Boom Supersonic will partner with FlightSafety International (FSI) to train pilots, mechanics and cabin crew for the upcoming Overture aircraft. Together, the two companies, which promise to bring back supersonic travel, will collaborate and develop training programs and curricula for Overture crews.
According to the aircraft manufacturer, the comprehensive training program will leverage the expertise of qualified personnel from the Federal Aviation Administration (FAA) and the European Aviation Safety Agency (EASA). The program also includes the latest flight simulators and training environments, the former of which is also offered by FSI to customers who wish to conduct their own in-house training.
“Safety is our top priority at Boom and is an integral part of how we train future pilots, technicians and cabin crew and prepare our customers to fly Overture,” said Tracy Bevington, Senior Vice President of Commercial Product and Services at Boom. Bevington added that the company selected FSI “because of their decades of leadership in flight training and their proven ability to ensure we have the highest level of safety as we prepare for the Overture flight test program which will begin in 2027”.
Delivery of simulators for Boom Supersonic
In addition to full flight simulators (FFS), FSI will also provide cockpit simulators for Boom Supersonics and develop a flight test program for the aircraft’s certification.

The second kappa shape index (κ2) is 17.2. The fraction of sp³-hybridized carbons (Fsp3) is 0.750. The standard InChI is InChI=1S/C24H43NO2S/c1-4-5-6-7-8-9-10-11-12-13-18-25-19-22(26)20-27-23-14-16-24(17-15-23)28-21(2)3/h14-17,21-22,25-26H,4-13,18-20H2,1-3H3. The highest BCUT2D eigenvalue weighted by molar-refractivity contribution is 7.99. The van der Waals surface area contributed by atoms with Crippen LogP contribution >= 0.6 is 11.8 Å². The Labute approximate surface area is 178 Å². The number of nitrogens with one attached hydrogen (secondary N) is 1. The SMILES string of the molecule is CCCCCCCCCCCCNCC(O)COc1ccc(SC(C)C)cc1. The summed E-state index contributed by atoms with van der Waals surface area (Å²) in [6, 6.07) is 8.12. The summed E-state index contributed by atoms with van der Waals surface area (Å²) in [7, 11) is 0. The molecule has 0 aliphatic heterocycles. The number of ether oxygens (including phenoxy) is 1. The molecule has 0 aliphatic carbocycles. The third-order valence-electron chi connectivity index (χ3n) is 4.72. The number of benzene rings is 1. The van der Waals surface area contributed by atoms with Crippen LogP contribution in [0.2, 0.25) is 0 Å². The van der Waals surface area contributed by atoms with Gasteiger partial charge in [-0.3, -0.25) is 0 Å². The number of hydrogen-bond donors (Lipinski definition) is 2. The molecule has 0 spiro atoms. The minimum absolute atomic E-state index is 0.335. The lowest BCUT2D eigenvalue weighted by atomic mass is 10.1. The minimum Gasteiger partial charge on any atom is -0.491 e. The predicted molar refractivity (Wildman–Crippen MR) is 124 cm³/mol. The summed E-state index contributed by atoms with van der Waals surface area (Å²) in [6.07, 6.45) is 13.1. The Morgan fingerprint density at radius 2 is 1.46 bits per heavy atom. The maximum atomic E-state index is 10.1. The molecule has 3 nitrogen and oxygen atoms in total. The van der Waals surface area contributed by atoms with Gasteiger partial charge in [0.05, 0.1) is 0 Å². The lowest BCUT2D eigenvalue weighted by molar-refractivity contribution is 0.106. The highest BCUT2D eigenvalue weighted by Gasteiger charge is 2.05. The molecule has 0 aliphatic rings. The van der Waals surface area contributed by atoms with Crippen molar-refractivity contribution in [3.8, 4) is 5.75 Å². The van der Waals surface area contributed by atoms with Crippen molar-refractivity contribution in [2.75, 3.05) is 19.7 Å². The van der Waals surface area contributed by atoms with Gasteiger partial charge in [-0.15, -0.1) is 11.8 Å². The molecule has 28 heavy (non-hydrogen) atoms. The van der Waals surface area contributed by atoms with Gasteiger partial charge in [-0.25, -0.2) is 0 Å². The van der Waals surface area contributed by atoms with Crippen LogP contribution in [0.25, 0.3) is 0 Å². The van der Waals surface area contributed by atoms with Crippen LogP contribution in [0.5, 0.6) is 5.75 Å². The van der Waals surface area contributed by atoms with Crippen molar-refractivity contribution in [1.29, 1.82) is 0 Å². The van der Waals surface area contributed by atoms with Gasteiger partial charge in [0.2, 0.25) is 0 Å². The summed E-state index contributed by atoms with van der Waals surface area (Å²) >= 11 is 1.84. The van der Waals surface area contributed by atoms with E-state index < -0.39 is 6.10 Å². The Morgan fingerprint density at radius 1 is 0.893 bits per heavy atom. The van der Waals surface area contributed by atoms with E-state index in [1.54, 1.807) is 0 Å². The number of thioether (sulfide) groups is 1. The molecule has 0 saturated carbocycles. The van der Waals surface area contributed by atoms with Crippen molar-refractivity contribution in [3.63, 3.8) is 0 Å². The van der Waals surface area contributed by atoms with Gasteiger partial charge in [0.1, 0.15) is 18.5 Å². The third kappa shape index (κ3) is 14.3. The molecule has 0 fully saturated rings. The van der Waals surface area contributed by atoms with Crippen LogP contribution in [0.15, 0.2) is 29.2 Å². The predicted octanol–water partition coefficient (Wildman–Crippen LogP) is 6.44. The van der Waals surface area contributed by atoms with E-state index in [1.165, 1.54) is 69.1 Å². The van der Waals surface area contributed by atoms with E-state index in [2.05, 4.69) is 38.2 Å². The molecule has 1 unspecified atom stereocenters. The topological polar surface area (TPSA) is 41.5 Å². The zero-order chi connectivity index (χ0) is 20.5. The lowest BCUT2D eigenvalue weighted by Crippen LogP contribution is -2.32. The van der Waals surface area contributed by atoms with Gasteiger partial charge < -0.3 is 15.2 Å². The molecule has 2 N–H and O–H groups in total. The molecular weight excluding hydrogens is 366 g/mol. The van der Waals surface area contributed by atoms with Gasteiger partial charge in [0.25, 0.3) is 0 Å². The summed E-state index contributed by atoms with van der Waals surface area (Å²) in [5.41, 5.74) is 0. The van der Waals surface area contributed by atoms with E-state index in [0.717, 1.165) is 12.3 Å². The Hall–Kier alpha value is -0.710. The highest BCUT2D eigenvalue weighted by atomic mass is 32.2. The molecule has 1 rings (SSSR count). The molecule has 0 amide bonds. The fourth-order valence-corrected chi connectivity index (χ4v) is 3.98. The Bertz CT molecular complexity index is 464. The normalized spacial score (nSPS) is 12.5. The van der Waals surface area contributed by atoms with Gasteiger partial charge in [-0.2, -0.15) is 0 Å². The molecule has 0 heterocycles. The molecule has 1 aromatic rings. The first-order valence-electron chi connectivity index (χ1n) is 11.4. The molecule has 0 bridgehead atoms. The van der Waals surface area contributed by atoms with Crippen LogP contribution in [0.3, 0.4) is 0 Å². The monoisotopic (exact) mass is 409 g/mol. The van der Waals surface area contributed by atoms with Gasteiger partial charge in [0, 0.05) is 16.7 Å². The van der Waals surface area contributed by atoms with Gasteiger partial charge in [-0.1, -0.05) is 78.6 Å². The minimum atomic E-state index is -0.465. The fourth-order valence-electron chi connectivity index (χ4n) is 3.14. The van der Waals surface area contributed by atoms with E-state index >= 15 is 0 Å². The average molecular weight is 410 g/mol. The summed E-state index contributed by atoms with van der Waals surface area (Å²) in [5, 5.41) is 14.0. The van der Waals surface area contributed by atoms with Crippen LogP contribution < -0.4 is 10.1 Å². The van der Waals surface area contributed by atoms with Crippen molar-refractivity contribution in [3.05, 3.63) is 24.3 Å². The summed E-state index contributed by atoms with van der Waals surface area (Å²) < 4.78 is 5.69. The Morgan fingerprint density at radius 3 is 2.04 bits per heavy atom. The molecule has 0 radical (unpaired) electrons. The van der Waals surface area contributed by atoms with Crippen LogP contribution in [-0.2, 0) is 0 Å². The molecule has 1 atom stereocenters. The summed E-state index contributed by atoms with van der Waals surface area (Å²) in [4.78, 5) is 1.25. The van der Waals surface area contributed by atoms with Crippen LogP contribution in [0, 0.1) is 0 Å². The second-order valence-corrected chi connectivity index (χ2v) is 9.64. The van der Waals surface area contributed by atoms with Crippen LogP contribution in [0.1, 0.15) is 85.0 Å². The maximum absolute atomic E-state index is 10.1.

FSI’s Executive Vice President of Sales & Marketing Nate Speiser stated that his company is honored to be working with the manufacturer “to develop supersonic flight training programs and simulators that we believe will fundamentally change the way we travel.”
The Overture will be a supersonic aircraft that will fly at cruising speeds of Mach 1.7 at an altitude of 60,000 feet. With a range of up to 4,250 nautical miles (4,888 miles or 7,867 kilometers), it can accommodate 65 to 80 passengers.
According to Boom Supersonic, the company expects to start production in 2024, rollout in 2026 and first flight in 2027. The manufacturer hopes to achieve certification to begin deliveries to its customers two years later.
Boom Supersonic had recently announced engine details for its supersonic aircraft. It has teamed up with Kratos’ Florida Turbines Technologies, hitherto a military-focused manufacturer, to develop the “Symphony.”